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Short and long-term genetic and behavioural consequences of traumatic brain injury in fruit flies

Principal Supervisor: Dr Ben Warren 

Secondary Supervisor(s): Prof Ezio Rosato / Dr Roberto Feuda 

University of Registration: University of Leicester

BBSRC Research Themes:

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Deadline: 4 January, 2024

Project Outline

How many fingers am I holding up? What day of the week is it? Follow my finger? These three questions are designed to test your sensory, memory and motor neural abilities following an accident; all three systems are affected by a severe deceleration of your brain. Traumatic brain injury (TBI) is the leading form of death and long-term injury in young people, and now, even sub-concussive impacts (such as heading a football) disputedly lead to cognitive impairments in later life. The mechanical incapacitation of a nervous system (concussion) is not unique to humans and appears to be a shared feature of any animal with a nervous system (Buhlman et al., 2021; Delventhal et al., 2013). You will derive a comprehensive understanding of the short and long-term consequences of TBI in an experimentally trackable animal, the fruit fly Drosophila melanogaster. Specifically, you will track and analyse the locomotion, circadian rhythms and gene transcription changes of fruit flies directly after TBI and over their life span. Behaviour and gene transcription changes will be complemented with confocal and electron microscopy imaging of the fly brain. You will use the mechanical “Thor” device to deliver known decelerations (ranging from 10 to 1000G) to cohorts of flies.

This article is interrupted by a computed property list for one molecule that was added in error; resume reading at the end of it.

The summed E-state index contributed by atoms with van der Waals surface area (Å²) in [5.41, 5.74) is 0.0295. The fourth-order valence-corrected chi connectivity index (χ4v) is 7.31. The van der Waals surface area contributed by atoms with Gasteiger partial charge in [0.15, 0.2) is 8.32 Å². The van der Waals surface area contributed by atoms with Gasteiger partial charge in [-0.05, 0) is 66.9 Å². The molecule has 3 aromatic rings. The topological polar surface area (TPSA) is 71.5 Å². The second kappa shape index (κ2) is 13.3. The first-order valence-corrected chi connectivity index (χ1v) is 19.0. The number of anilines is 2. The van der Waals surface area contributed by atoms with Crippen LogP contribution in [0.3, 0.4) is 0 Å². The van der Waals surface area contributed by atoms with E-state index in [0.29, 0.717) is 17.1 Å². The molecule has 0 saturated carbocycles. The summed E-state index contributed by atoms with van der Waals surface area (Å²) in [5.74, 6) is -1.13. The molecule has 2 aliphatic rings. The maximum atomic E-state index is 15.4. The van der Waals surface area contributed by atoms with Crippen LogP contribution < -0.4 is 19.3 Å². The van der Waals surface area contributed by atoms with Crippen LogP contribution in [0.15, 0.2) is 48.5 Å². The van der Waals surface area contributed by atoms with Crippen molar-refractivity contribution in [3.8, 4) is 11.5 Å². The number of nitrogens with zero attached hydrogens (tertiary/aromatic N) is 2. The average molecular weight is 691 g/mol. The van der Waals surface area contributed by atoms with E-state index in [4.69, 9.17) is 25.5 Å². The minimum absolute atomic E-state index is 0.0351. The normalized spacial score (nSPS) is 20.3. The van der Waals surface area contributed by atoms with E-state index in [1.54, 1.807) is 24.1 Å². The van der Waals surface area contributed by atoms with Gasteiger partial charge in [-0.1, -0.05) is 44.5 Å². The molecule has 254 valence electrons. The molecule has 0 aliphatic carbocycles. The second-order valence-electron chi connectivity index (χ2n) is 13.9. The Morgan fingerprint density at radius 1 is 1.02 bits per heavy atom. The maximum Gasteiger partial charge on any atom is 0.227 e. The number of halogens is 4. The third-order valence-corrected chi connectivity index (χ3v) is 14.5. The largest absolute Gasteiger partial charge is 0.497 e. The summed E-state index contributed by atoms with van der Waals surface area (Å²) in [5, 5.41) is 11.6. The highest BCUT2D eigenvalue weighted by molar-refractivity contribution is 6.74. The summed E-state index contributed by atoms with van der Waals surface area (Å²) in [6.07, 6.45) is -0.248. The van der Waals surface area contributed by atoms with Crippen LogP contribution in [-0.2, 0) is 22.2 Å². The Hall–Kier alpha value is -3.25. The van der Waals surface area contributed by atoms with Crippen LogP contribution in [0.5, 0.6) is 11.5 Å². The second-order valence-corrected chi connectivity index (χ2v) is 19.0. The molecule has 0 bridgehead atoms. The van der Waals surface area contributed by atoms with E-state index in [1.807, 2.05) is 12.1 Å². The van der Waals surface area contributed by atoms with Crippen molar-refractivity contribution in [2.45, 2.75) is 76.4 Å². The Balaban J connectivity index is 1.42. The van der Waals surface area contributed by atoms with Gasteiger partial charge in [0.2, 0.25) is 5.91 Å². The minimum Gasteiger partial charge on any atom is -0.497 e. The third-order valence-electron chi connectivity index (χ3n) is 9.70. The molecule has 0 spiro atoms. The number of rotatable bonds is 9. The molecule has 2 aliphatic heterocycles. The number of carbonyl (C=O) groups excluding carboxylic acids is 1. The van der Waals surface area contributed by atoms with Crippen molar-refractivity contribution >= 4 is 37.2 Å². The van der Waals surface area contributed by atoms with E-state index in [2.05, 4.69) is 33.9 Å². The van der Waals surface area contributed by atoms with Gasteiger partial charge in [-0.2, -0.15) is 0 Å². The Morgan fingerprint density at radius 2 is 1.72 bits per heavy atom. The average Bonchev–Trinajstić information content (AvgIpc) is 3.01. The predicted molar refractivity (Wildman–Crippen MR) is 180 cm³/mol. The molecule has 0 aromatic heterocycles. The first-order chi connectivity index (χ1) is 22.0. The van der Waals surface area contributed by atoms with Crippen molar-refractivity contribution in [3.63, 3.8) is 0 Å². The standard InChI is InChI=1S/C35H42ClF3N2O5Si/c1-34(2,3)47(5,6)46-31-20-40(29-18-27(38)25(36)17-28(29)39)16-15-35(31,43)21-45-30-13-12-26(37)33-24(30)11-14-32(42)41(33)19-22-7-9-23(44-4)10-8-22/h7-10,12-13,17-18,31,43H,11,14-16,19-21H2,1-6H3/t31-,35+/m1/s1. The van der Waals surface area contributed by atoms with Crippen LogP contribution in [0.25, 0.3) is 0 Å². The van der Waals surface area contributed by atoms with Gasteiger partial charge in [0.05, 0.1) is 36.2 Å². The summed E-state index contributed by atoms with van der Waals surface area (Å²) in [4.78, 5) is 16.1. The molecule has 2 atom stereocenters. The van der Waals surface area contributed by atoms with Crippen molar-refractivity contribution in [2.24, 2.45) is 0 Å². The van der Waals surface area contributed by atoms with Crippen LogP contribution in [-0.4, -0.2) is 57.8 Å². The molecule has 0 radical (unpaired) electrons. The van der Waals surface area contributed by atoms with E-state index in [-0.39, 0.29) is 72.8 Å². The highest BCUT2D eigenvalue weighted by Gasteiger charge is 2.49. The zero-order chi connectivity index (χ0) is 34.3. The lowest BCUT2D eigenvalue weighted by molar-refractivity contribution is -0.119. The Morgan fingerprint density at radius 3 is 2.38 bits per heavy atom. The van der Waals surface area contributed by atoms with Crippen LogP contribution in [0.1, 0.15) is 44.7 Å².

1. Quantify the threshold G-force required to induce changes in locomotion, circadian rhythm and gene expression changes.
  2. Quantify long-term changes in locomotion, circadian rhythm and gene expression due to repetitive sub-concussive impacts.
  3. Identify and track gene expression changes across a life span.
  4. Characterise and track morphological changes in the fly’s brain with confocal and electron microscopy.

Training and international meetings

You will receive extensive hands-on training in mechanics, fly genetics, molecular biology, state-of-the-art imaging approaches and bioinformatics from Dr Warren, Prof. Rosato and Dr Feuda. You will be part of the thriving Neurogenetics community that spans the School of Biological Sciences and the Department of Genetics and Genome Biology with access to state-of-the-art facilities and tailored career development programmes run by MIBTP and the Doctoral College.

You will attend international meetings to present your work such as the 28th European Drosophila Research Conference in 2027 and the 18th Traumatic Brain Injury Conference (USA) 2028 and well as domestic meetings such as the UK “Clock Club” (every six months) and an annual Neurogenetics Group retreats.


  1. Buhlman LM, Krishna G, Jones TB (2021) Drosophila as a model to explore secondary injury cascades after traumatic brain injury. doi: 10.1016/j.biopha.2021.112079
  2. Delventhat R, Wooder ER, Basturk M, Sattar M, Lai J, Bolton D, Muthukumar G, Ulgherait M, Shirasu-Hiza MM (2022) Dietary restriction ameliorates TBI-induced phenotypes in Drosophila melanogaster doi: 10.1038/s41598-022-13128-x


  • Mechanics/laser Doppler vibrometry
  • Behaviour (locomotion and circadian), including computer learning (AI) approaches to track limb movements
  • Molecular biology (RNA extraction, PCR, gel electrophoresis)
  • Bioinformatics (to analyse transcriptomes)

The methodology, skills and training is well sought after in academia and industry and will make the student competitive for roles post their PhD studies